A test of the expectations hypothesis of the term structure using cross-section data

Paper number: 98/12

Paper date: August 1998

Year: 1998

Paper Category: Discussion Paper


Richard D Harris
University of Exeter


Empirical tests of the expectations hypothesis of the term structure have almost without exception been tests of the time-series properties of interest rates. However, the expectations hypothesis has implications not just for the yield movement of a single pair of bond maturities over a number of periods but also for the relationship between yield movements of a number of bond maturities over a single period. This paper tests these implications of the expectations hypothesis using cross-section bond yield data. A long series of monthly cross-section regressions is estimated using zero coupon bond yields for maturities from two months to thirty-five years. The expectations hypothesis is tested using the time-series average of the estimated slope parameter in the cross-section regressions. Three versions of the expectations hypothesis are tested: the pure expectations hypothesis, which does not allow for a risk premium, the constant risk premium expectations hypothesis, which allows for a maturity-specific risk premium that is constant over time, and a generalisation of the expectations hypothesis in which the maturity-specific risk premium is time-varying. The risk premium is proxied by the expected absolute value of the excess holding period return. Consistent with evidence from time series studies, both the pure expectations hypothesis and the constant risk premium expectations hypothesis are strongly rejected. However, once allowance is made for a time varying risk premium, the expectations hypothesis cannot be rejected, with estimated parameters very close to their hypothesised values.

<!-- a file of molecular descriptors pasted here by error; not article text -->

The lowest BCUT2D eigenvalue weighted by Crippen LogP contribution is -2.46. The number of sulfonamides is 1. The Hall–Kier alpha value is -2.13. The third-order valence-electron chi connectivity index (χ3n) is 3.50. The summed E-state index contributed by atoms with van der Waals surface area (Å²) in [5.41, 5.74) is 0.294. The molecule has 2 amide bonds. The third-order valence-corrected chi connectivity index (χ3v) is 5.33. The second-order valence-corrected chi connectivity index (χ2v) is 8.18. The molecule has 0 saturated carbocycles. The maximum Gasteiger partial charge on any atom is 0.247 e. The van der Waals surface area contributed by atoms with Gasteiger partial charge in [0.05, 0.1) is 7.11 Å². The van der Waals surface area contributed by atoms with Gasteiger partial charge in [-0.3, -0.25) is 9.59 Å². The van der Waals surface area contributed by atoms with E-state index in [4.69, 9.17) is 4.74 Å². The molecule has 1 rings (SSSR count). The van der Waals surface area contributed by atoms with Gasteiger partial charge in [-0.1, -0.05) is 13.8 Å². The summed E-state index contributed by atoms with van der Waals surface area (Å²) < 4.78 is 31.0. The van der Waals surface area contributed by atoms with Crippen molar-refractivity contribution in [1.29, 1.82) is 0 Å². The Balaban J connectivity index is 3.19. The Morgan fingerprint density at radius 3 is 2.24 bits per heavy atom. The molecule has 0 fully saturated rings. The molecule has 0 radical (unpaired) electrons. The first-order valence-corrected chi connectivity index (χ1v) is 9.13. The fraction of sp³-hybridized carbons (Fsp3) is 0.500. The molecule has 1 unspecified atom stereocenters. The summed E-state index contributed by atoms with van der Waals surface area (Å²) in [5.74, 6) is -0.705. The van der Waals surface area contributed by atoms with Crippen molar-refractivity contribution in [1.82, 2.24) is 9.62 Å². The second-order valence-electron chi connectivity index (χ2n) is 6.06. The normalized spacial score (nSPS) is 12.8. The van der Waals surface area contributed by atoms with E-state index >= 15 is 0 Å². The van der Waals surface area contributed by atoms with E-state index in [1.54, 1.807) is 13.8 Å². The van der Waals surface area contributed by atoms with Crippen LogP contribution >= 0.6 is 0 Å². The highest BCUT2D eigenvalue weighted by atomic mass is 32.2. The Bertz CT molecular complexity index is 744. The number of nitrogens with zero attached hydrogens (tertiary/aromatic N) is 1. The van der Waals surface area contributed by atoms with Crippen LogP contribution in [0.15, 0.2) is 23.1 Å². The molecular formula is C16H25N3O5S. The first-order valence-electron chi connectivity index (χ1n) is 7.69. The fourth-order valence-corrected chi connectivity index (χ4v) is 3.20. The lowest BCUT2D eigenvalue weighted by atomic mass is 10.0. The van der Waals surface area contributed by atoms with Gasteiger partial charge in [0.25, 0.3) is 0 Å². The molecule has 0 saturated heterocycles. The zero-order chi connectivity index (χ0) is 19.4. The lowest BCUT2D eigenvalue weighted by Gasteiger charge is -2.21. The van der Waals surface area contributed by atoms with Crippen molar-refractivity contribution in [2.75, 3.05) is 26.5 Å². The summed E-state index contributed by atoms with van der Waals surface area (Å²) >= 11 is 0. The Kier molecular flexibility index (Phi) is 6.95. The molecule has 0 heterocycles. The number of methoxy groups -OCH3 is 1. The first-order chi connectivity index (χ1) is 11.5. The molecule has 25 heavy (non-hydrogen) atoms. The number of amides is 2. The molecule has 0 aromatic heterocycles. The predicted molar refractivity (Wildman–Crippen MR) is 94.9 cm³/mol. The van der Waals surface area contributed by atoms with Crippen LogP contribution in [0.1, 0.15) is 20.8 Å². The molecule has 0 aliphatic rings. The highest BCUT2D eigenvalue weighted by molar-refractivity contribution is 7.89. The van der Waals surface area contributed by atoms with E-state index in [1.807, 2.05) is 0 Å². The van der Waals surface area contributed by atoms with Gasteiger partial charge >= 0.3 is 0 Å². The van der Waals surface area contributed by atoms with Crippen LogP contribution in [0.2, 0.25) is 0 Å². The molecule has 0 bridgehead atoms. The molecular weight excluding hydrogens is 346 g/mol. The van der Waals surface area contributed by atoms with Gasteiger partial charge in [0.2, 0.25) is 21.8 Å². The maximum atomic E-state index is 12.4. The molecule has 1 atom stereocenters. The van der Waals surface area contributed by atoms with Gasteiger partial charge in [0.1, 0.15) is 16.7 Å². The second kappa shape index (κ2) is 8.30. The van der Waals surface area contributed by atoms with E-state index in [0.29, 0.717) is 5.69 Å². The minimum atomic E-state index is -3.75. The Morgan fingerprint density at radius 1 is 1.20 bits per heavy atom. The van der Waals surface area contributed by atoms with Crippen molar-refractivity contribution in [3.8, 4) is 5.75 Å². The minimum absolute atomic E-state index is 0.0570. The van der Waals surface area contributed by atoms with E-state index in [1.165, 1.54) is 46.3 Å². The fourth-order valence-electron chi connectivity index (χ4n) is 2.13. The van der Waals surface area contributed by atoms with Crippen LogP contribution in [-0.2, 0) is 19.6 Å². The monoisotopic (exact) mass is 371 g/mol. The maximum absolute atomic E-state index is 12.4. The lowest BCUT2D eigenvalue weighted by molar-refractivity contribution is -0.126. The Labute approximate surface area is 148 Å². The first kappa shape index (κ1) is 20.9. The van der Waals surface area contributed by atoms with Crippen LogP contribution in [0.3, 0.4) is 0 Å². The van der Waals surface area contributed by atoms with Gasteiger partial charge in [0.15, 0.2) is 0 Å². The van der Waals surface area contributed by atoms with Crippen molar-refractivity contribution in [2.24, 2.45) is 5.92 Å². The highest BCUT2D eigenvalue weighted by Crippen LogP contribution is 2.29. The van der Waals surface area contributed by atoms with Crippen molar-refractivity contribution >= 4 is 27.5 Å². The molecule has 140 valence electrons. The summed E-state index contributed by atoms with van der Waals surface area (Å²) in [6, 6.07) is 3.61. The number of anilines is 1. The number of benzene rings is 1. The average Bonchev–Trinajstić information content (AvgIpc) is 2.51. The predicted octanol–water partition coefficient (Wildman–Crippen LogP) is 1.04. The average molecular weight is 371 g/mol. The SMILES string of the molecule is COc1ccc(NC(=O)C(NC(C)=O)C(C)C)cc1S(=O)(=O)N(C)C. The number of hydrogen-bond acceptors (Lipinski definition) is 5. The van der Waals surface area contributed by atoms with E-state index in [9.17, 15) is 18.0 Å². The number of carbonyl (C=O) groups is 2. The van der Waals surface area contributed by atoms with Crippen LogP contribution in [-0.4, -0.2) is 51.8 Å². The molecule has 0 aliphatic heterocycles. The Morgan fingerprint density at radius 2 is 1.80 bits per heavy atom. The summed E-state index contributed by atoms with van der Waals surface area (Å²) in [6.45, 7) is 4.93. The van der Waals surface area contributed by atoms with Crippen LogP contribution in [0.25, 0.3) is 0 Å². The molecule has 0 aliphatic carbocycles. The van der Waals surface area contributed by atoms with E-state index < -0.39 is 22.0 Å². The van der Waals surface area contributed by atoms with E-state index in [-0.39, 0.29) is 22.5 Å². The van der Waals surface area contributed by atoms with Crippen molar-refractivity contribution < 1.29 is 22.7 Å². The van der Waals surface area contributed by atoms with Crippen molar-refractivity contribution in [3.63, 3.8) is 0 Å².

JEL Classification Nos: C21; G14
Keywords: Expectations hypothesis of the term structure of interest rates; cross-section regression test; Fama and MacBeth procedure

Corresponding Author: Richard D Harris, Department of Economics, University of Exeter, Streatham Court, Rennes Drive, Exeter, EX4 4PU, UK, tel: (44) 1392 263215, fax: (44) 1392 263242, email: R.D.F.Harris@exeter.ac.uk


I would like to thank George Bulkley, Kaddour Hadri and Elias Tzavalis.